Exercise and the Alexander Technique

There are a plethora of studies out now about how important exercise is to one’s health and longevity. Many gyms count on people signing up and then dropping out. This usually happens in January, (new year’s resolutions) and early spring, when we want to look good for the summer. To stay with an exercise program, it’s really important to find what you enjoy doing the most, what brings the most pleasure in your body. For many it’s running, walking, dance, tennis, or swimming. Whatever you choose, how you begin and end is important for obtaining the most benefit from your exercise.

Before you start your exercise, pause and check in with your alignment. Many of us get caught up in keeping our minds busy/entertained while exercising. As a culture we seem to multi-task. It’s actually better for your body/mind to just be with the movement, to be aware of the changes in your body as you move. So stand against a wall and tune into your posture. Make note where you feel tight, how even is the weight distribution is in your feet, how your back is touching the surface, if both sides of your hips are touching. Do your shoulder blades touch? Take a minute to feel your feet, do a few foot rolls. Lengthen your spine, let your head move in the opposite direction from your sacrum. Roll your shoulders back and let your body take up more space. Widen as well as lengthen.

Now start with whatever exercise you have planned. When you are done, do the same thing; stand against a wall and notice what has changed. Is your posture giving your brain the message that it’s more relaxed, more aligned? Taking the time to notice will give you more information about your body and how the exercise is impacting you.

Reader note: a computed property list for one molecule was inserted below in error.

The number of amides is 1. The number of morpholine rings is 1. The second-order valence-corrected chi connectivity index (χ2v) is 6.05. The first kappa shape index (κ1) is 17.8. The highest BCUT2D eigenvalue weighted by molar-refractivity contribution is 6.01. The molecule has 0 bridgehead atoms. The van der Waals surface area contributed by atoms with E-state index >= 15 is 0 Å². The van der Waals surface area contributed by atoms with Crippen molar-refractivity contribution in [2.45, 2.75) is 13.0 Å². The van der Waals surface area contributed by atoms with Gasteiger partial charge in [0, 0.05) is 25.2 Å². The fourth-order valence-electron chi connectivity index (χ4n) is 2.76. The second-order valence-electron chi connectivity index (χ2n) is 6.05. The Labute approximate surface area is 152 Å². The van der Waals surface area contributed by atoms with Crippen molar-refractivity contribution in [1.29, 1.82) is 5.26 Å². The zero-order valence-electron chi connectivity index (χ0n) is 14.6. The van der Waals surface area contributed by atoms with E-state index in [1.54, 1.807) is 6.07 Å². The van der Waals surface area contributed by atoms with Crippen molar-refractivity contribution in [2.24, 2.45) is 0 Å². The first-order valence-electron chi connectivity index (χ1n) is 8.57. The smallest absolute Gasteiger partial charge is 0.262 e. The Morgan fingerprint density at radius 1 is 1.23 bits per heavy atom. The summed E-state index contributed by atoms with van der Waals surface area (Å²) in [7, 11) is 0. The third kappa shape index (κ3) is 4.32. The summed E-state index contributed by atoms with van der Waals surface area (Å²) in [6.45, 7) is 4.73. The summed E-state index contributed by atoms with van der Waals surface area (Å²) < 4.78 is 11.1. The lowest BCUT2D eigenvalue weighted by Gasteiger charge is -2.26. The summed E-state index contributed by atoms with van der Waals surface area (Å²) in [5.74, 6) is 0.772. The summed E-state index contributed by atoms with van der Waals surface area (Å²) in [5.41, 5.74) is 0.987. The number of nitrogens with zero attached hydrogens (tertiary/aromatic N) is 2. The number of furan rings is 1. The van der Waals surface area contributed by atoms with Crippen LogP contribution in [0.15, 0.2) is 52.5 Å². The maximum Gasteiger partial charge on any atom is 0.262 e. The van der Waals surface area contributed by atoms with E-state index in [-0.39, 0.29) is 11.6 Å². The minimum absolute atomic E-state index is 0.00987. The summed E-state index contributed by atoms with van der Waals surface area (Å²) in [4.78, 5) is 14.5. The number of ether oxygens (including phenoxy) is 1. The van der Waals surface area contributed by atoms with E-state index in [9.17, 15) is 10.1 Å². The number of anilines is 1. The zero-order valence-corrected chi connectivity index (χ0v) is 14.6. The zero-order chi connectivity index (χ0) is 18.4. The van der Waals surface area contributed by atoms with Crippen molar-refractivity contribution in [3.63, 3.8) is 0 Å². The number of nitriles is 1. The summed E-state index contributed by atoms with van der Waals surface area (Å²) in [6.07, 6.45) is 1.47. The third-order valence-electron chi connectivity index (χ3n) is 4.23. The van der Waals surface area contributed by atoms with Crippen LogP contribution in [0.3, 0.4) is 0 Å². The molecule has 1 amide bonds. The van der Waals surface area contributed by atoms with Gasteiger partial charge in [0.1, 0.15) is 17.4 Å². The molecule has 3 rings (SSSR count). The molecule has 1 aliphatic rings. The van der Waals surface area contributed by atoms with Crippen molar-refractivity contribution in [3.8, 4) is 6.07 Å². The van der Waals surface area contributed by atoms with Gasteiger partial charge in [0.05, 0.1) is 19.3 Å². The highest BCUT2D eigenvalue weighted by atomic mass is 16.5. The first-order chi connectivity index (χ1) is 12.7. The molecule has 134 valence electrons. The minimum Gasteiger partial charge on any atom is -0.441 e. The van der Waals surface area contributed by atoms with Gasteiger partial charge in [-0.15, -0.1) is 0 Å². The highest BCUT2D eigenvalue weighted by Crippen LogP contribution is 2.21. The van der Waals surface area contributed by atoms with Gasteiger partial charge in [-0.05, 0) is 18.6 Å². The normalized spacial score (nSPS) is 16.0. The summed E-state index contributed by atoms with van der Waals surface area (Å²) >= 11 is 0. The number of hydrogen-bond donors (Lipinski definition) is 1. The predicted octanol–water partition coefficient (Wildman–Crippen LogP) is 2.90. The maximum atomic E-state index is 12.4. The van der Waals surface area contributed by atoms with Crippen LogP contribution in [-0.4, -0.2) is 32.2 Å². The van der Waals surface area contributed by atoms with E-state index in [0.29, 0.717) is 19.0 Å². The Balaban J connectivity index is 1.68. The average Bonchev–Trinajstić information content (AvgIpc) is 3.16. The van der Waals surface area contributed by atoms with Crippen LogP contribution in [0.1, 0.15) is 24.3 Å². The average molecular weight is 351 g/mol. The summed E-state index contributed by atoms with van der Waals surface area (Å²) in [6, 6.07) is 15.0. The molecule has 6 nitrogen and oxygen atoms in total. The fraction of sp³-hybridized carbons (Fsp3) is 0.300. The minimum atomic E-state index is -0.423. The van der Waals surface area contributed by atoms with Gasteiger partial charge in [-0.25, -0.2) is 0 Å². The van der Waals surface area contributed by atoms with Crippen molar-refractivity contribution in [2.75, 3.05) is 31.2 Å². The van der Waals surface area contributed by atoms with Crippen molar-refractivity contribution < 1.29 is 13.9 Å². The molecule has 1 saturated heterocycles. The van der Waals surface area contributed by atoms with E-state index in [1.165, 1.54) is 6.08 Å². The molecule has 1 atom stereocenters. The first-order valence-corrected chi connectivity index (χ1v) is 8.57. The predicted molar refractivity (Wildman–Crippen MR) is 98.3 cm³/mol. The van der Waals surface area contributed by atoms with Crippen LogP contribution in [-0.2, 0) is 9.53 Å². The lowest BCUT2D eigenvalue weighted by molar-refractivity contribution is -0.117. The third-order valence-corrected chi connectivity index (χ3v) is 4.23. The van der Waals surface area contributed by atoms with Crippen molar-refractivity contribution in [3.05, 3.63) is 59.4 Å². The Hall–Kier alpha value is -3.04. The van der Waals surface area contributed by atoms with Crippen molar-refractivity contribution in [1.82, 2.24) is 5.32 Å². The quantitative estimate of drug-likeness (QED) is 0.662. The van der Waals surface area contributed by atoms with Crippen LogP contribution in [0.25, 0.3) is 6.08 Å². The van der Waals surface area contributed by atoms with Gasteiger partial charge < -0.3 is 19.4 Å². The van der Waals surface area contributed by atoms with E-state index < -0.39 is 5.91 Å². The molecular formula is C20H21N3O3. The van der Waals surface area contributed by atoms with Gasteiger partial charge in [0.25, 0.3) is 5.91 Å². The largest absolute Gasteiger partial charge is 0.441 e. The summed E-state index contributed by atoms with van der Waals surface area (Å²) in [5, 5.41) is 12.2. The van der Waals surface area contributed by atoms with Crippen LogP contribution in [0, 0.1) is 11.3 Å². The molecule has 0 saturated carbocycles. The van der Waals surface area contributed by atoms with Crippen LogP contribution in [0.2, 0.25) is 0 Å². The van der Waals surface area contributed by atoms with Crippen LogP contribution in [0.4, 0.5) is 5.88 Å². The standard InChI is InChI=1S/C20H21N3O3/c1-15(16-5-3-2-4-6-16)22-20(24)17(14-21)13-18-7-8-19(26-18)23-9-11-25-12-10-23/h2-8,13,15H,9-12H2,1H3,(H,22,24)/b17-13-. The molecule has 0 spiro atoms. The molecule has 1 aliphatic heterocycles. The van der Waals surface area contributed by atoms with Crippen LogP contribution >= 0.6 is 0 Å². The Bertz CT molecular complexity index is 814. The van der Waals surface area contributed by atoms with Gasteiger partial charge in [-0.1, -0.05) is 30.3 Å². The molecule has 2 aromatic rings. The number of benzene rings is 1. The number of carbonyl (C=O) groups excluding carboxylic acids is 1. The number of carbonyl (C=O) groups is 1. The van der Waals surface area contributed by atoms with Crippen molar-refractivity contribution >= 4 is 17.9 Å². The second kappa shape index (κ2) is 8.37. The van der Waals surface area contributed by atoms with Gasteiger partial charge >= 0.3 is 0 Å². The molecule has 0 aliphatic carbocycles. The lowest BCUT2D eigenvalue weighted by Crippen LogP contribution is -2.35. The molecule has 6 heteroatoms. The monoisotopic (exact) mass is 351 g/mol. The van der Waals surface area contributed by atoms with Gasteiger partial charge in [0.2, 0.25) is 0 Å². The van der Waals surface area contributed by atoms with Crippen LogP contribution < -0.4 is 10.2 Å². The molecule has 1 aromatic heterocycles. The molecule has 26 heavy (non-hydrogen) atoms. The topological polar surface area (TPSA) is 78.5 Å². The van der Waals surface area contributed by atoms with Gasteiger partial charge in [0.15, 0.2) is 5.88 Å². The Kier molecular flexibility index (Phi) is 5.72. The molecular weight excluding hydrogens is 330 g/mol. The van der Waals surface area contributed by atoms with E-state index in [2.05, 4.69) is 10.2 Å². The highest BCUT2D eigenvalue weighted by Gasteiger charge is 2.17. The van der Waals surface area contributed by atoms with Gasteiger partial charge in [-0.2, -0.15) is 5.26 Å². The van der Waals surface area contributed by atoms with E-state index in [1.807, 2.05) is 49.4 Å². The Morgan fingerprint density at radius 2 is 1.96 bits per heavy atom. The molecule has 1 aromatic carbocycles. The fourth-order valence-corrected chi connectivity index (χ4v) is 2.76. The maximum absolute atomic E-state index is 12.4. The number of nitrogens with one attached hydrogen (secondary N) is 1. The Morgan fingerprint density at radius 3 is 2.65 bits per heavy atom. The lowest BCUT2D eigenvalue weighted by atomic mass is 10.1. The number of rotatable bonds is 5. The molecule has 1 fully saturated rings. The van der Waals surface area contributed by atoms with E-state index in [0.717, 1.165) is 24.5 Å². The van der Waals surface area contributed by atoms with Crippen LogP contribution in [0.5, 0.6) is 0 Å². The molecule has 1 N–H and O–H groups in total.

I will be offering classes combining Alexander and Cantienica this fall. Cantienica, a fitness work-out, is very popular in Europe and is now being presented here in the Bay Area. The founder/originator, Benita Cantieni is presenting a training here at the end of October. Cantieni describes her system as a “logical anatomy” for laypeople, an instruction for self-healing, or as viviatomy, the science of the living body. I find the work extremely helpful for feeling connected to and directing from my core. One way it differs from other workouts is its focus and understanding of activating the pelvic floor. This is something most people have very little understanding of in any activity. Knowing how to engage the pelvic floor will improve your posture and strengthen your core, as well as prevent many problems that can come with aging. Ms. Cantieni’s web site is www.cantienica-method.com. Her book Tiger Feeling is available in English as an e-book. I highly recommend it.

Please contact me if you want more information or to take the class. 415-948-8523

All the Best,

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